What does our school need for Christmas?

I asked a preschooler, “What does our school need for Christmas?” He replied, “I really want to ask Santa for a new faucet, but he really only has a toy shop. I think I will have to ask Mrs. Claus to go shopping.”


On this last day before Christmas, there are many things we are getting ready for. We may be baking cookies, preparing food, assembling presents, wrapping presents, writing special Christmas cards, cleaning our homes and decorating that last area we forgot about. Many of us are wishing we had a Santa and a Mrs. Claus and a supply of elves to magically get all things done.

Maybe this is a Christmas where you can take time to not worry about every little thing. The big thing is the way you treat the people who will enter into your world. The Jesus that came for the first Christmas came into a stable with hay and no presents until he was a toddler. The king did not even have one gift on his birthday, no special foods prepared, no decorations on trees and houses, no playlists carefully structured, no cards made out and no gift receipts to keep track of. All that was present for that first Christmas was love in a human form. It was a love that was so great it could wash away all our sins with no faucet required.

  • What preparations did you do for this Christmas? 
  • Are the things you do all motivated with showing others love, or are some of them motivated by relieving guilt and not being judged?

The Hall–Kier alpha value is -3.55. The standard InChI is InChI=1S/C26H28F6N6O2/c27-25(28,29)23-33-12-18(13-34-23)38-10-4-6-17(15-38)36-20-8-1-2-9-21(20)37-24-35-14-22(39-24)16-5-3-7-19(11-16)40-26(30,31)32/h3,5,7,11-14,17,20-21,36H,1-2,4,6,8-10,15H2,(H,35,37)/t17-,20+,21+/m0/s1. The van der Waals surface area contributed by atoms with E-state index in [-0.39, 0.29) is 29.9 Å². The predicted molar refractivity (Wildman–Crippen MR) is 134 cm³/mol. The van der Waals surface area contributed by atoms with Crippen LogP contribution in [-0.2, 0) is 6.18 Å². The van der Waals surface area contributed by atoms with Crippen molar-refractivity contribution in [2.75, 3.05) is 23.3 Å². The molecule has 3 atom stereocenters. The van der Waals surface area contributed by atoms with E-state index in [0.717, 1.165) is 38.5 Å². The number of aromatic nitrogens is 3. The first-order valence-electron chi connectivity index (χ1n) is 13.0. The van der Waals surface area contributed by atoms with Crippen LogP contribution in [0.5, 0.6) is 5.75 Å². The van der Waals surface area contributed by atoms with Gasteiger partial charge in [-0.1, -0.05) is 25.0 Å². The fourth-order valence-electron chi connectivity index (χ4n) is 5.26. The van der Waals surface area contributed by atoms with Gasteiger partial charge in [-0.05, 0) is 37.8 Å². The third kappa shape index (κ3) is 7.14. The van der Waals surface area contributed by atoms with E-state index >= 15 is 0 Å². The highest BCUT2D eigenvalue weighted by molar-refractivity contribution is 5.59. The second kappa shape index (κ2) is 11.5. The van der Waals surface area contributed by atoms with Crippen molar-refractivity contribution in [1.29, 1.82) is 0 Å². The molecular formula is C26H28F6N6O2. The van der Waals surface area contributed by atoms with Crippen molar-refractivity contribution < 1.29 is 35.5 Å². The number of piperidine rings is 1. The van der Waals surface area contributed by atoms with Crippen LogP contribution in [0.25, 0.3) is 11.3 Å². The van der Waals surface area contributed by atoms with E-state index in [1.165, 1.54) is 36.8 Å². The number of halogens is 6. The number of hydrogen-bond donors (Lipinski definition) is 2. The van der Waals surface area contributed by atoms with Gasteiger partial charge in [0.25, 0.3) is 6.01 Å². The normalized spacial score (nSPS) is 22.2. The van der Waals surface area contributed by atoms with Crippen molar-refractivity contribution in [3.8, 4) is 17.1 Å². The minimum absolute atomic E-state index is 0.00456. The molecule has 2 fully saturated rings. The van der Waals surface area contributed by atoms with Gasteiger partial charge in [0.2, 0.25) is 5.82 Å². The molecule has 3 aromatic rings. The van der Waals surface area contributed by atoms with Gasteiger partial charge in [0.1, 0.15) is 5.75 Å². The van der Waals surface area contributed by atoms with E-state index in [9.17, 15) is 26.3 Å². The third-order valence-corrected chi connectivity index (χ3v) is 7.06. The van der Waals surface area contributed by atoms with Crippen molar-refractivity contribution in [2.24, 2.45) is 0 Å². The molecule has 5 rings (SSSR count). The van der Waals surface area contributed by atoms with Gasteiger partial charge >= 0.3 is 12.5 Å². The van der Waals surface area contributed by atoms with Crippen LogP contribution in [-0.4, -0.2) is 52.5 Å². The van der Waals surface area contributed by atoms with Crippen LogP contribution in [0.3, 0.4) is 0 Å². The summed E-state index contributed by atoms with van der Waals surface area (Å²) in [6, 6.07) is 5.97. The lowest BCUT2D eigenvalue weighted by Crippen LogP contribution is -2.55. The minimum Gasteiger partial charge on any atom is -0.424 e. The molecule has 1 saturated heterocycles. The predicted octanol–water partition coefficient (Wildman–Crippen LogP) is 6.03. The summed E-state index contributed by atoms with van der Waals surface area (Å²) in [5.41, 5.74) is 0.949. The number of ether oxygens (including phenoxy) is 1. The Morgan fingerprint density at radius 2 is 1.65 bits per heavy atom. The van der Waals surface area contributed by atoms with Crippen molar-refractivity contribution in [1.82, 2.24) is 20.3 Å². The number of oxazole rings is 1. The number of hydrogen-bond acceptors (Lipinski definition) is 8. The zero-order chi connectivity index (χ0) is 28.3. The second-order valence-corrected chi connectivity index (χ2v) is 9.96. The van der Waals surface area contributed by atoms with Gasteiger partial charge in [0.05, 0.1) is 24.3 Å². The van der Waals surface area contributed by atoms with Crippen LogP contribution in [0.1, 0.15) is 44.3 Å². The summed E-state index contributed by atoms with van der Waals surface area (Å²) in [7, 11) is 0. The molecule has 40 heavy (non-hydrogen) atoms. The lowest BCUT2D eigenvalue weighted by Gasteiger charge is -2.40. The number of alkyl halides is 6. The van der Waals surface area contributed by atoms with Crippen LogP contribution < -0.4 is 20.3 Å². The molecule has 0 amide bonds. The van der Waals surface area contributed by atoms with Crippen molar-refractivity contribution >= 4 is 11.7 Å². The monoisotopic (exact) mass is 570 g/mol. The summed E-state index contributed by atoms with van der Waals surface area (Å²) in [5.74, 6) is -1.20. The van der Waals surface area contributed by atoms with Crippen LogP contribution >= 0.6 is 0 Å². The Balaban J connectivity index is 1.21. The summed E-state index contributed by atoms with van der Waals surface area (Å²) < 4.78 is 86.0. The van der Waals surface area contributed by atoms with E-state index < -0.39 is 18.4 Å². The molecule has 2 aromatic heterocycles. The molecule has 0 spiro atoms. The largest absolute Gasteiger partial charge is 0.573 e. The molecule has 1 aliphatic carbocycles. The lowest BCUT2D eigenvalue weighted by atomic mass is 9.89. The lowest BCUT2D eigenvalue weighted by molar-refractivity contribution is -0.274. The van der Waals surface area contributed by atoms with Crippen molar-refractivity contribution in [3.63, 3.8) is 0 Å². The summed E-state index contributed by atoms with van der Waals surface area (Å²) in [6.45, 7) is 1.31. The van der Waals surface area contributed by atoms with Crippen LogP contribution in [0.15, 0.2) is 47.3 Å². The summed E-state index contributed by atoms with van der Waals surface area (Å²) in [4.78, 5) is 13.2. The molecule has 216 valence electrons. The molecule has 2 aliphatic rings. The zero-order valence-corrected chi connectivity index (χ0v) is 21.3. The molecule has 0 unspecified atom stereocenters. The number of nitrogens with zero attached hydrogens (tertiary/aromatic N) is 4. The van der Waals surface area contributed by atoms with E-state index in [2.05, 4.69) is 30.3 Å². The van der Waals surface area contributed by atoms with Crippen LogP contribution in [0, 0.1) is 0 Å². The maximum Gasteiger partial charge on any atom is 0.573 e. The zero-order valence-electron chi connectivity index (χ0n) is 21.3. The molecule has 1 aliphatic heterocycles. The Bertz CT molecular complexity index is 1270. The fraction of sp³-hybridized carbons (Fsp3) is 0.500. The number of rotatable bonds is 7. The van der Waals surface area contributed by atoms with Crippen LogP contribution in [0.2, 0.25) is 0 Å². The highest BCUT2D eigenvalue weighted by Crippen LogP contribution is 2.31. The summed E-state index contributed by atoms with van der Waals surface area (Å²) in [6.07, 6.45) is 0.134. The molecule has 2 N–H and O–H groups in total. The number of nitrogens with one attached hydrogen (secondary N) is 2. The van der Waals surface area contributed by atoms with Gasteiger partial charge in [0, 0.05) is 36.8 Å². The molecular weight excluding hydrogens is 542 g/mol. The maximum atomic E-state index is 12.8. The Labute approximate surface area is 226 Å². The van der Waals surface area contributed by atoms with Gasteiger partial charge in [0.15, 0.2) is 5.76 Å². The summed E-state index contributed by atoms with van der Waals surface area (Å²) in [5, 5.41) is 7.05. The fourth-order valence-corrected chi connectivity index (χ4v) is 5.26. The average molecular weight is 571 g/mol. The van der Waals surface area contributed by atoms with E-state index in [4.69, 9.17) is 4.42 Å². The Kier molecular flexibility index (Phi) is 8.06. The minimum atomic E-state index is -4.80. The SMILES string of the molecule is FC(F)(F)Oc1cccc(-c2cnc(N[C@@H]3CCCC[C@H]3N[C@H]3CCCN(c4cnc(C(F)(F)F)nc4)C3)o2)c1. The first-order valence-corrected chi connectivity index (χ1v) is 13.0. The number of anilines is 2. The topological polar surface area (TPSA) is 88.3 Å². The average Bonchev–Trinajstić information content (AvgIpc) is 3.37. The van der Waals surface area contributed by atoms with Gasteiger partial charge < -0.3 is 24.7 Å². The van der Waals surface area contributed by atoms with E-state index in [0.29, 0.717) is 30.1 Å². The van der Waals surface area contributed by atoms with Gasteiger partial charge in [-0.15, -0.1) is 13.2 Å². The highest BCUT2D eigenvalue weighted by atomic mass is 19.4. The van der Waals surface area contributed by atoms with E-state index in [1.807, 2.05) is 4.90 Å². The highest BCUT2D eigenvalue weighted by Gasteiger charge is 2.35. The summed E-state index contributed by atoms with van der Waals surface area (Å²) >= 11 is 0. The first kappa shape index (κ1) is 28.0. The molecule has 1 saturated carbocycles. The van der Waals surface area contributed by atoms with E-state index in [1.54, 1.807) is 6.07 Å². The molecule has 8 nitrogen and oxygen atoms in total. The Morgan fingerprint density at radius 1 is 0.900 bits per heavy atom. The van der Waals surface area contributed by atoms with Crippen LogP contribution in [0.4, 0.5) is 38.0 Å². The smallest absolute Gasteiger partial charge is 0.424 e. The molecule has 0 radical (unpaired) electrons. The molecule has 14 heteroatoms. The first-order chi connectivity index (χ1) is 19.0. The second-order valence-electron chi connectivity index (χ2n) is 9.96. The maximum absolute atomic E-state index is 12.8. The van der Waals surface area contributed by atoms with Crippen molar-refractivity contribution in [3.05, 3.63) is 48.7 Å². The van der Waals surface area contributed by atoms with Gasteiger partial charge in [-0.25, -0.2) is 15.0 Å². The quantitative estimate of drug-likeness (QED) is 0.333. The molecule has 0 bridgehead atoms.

• Realizing that even Santa cannot do everything, what could you do to make this Christmas a time of bringing love in human form as your gift?

“What does love look like? It has the hands to help others. It has the feet to hasten to the poor and needy. It has eyes to see misery and want. It has the ears to hear the sighs and sorrows of men. That is what love looks like.” St. Augustine

What does a speck of sawdust and a plank in your eye really mean?

I was reading that Jesus said, “Why do you look at the speck of sawdust in your brother’s eye and pay no attention to the plank in your own eye?” I asked a preschooler, “What does a speck of sawdust and a plank in your eye really mean?”   He said, “Wow, that means a carpenter forgot to wear his goggles!”

A speck and a log

A speck and a log

I have heard ideas that being judgmental is a form of being human, and we should not look at others without first looking closer at ourselves. All that makes sense. The world would be a kinder place if we would not judge so quickly.  I have never before heard the virtues of a good carpenter wearing safety goggles.

Preschoolers can often give the new twist that can make us think deeper. If we had goggles that would protect our eyes from sawdust and big planks and all the knotholes that carpenter’s deal with, we would be much safer. Goggles would also give us clearer vision. We would be able to see the world without the fear of injuring our eyes. We would be free to look at things that could previously have hurt us or have made us turn away. We would be able to take more chances and be bolder in our moves. We would not blink so quickly and really be able to study what we look at.

We have no real photos of Jesus. We only have artist’s renderings.  Jesus may have had a whole different image if someone would have drawn some goggles around his eyes.

  • What could happen if you really could wear glasses that allowed you not to judge?
  • If you placed goggles on that protected you and gave you boldness, what would you do differently?
  • Do you have someone in mind that you would like to purchase goggles for?

“To judge between good or bad, between successful and unsuccessful would take the eye of a God.”  Anton Chekhov